Of course they could support DVD-RW if it was so deemed - however it would mean another licence to pay which would bump up the cost.

    ...and as just about everyone know out of that list only LiteOn and Sony are major OEM suppliers. LiteOn will support DVD-RAM from next year, Sony will never do so (but then only accounts for 15% of the OEM market). LG, Toshiba/Samsung and Pioneer account for over 50% of the OEM market - and all support DVD-RAM.
     
  25. grumpy42

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    It may have been first, but it was quickly usurped by DVD-RW. Of course, I am refering to the PC market since during the early days of DVD recorders, set top recorders did not exist or were prohibitively expensive. The point is, the PC market turned toward DVD-RW because of it compatibility. Ironically, the "benefits" of RAM that you expound can be more fully taken advantage of on a PC than a set top recorder. But, there are still nowhere near as many DVD-RAM writers available as ±RW writers. Set top recorders have brought RAM back from the brink of extinction.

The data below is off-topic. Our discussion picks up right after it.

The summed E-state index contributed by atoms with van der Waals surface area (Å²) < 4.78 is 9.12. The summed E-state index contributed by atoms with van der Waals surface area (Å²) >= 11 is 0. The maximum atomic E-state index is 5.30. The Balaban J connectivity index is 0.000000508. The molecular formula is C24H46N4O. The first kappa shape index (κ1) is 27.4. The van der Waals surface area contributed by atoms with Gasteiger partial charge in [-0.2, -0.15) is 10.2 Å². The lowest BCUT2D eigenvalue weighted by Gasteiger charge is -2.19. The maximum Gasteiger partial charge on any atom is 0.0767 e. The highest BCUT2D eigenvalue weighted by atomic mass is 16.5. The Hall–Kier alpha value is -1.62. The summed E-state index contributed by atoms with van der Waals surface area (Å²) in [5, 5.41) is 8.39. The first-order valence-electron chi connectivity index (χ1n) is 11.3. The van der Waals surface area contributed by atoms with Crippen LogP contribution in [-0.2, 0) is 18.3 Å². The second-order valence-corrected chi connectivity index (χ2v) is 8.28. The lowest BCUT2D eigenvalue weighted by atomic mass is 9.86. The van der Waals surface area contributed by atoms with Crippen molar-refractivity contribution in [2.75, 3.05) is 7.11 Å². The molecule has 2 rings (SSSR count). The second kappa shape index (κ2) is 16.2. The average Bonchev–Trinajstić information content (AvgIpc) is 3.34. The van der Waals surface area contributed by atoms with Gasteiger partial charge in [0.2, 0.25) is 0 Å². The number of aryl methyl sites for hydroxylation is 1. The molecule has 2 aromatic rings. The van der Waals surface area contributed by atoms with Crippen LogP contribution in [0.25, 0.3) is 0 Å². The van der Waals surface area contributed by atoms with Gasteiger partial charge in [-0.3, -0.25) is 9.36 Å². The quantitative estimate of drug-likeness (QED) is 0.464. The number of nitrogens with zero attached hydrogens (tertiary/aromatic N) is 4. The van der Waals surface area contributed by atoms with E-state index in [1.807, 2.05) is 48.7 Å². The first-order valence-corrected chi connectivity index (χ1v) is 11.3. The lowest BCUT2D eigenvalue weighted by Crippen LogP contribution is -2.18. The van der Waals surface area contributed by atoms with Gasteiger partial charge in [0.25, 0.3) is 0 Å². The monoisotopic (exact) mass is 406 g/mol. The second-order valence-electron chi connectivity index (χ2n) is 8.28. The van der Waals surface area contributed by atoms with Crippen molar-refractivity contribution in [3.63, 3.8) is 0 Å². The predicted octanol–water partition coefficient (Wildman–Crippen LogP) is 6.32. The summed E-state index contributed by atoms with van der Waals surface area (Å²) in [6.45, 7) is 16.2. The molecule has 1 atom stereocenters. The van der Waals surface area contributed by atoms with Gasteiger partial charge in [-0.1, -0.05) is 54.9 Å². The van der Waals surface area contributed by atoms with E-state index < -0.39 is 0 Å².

And they do so at their peril.

    Personally, I am willing to pay a little extra for the extra compatibility. But wait... The XS32 is one of the cheapest recorders, but has more features than units twice its price. Me thinks that the cost past down to the consumer would be minimal (if anything).

    I think we've sufficiently beat this dead horse...